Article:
I cared not whether they laughed, nor whether there was any impropriety in my head rolling to one side or my mouth hanging open. As long as I did not end up snoring like a drunken sod, I figured a rest was warranted. Given the events of the day before, none of us had slept much, and we were all tired. Besides, the long train ride south was to take all day. If I could sleep away an hour or two of it, all the better.
When I awakened from my nap to find the girls now fighting sleep beside me, I smiled, stretched my neck a bit, and then picked my way past Lil to make my own visit to the WC. There were private water closets, or "WCs,"—one for men, one for women—on either end of the car. Vivian smiled at me, her green-brown eyes shifting to the girls. I was almost past the young gentlemen in our company when Hugh grabbed my wrist. I frowned down at him in irritation. "What's this?" he said, dropping my hand and shrugging as if unfairly accused by my look alone. "Come now. I only wanted a word." He flipped his brown hair out of his eyes.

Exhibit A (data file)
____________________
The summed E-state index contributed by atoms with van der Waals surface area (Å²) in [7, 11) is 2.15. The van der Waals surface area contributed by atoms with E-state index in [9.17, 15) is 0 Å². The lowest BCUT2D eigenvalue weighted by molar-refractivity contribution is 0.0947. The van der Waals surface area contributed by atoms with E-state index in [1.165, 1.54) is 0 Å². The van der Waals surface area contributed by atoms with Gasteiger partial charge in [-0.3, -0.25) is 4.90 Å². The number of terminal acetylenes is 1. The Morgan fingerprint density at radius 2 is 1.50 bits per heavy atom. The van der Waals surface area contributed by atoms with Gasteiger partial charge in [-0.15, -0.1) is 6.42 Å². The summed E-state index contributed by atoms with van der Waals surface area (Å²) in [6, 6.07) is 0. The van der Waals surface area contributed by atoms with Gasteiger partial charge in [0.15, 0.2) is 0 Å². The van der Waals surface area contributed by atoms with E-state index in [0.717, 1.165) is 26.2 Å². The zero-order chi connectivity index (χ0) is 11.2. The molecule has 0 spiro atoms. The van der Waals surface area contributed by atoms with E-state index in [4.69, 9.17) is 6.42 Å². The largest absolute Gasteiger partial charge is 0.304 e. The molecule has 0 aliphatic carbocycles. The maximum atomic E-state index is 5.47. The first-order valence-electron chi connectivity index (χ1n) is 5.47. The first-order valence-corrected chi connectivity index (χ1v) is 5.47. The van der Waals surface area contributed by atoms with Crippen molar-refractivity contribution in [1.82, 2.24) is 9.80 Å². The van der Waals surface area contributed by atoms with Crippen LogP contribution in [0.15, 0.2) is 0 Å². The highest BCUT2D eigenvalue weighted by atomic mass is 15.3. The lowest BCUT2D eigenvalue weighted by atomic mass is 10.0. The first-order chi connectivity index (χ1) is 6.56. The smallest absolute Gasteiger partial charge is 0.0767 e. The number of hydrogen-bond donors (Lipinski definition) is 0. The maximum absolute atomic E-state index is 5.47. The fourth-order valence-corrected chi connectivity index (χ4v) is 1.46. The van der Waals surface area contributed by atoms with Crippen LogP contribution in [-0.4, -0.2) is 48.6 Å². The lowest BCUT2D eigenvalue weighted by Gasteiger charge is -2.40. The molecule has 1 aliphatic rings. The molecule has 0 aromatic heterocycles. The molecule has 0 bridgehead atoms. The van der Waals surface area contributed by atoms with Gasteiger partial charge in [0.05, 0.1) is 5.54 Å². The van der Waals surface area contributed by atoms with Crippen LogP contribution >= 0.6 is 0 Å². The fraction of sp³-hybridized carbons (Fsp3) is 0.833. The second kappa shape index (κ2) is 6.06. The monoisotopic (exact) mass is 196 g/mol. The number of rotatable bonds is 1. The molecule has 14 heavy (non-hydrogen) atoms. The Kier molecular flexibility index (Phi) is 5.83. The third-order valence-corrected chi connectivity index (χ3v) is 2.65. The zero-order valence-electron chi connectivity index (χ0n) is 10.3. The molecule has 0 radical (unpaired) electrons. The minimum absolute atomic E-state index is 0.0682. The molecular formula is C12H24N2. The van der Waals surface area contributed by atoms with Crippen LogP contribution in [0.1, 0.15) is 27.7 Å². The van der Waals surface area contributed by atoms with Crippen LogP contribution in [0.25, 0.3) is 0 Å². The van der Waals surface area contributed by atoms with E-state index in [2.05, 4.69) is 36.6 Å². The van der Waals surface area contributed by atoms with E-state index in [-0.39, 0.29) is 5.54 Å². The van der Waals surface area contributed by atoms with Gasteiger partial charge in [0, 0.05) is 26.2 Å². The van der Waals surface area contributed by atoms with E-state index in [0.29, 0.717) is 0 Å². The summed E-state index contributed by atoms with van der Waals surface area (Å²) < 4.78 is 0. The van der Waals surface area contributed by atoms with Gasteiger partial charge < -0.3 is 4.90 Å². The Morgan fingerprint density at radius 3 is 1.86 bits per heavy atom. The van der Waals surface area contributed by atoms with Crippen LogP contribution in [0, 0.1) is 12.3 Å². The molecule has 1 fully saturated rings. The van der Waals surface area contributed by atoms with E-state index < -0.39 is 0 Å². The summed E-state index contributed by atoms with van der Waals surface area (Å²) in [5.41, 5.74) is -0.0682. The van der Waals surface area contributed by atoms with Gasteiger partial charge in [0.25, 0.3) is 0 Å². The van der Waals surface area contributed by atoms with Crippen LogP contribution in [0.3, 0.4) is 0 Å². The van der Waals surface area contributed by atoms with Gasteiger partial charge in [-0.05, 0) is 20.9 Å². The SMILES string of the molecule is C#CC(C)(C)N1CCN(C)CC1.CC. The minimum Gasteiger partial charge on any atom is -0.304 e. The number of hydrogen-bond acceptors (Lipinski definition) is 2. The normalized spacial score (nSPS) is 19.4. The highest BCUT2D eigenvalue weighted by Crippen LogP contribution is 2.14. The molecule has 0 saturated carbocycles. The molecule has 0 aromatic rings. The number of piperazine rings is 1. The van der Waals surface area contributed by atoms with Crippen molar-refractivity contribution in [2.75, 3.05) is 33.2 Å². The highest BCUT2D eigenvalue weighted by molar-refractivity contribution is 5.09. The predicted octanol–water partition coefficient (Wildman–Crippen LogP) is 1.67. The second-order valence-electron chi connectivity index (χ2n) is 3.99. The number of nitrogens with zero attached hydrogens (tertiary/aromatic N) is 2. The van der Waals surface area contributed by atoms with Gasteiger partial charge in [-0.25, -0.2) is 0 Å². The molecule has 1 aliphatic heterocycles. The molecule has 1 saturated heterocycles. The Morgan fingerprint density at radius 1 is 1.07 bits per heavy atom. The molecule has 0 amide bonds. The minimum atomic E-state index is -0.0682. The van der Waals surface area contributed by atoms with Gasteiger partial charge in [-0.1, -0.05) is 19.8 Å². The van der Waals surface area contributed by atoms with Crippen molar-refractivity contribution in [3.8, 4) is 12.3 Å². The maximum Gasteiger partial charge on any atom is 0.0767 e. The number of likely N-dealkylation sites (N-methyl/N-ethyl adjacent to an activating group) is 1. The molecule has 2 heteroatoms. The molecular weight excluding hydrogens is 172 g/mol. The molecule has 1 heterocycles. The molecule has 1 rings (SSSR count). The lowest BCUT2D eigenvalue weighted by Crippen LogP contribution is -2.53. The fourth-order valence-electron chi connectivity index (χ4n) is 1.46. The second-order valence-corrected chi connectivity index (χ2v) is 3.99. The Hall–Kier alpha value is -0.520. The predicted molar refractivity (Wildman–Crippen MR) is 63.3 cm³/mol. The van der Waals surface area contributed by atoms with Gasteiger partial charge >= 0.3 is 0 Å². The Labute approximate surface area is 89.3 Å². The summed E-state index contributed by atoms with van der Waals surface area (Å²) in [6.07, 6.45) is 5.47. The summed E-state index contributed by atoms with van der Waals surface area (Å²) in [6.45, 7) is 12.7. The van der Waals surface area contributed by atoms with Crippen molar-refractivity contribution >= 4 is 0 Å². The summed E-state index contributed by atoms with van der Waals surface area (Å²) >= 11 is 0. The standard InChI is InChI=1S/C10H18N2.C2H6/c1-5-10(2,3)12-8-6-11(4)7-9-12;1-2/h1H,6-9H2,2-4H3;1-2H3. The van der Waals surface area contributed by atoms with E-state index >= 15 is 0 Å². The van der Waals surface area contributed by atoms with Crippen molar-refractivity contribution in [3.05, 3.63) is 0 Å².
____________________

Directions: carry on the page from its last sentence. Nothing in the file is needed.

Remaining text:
I sighed. "What is it, Hugh?" I asked, schooling my tone into something civil. I seemed to be on a new, fairly even path with my half siblings and their friends, and I didn't wish to ruin it.
He smiled, catlike, and folded his arms, glancing at Felix, then back to me. "I only wished to know what our Parisian host meant by his grand gesture as we departed." He pointed toward where the rose had been, now long since blown away with the wind.
"I don't see how that's any of your affair."
"Oh, but it is, actually. As you dozed away the morning," he said, gesturing toward my seat, "I was thinking of a new import business Pierre may be interested in discussing. When shall we expect him to next join us?"
I eyed my brother, and Felix gave me a little shrug as if to say a joint venture wasn't impossible. I straightened. "Pierre was going to do his best to see us before we finished our week in Provence and moved northward. He does intend, however, to meet up with us in Venice, if not before."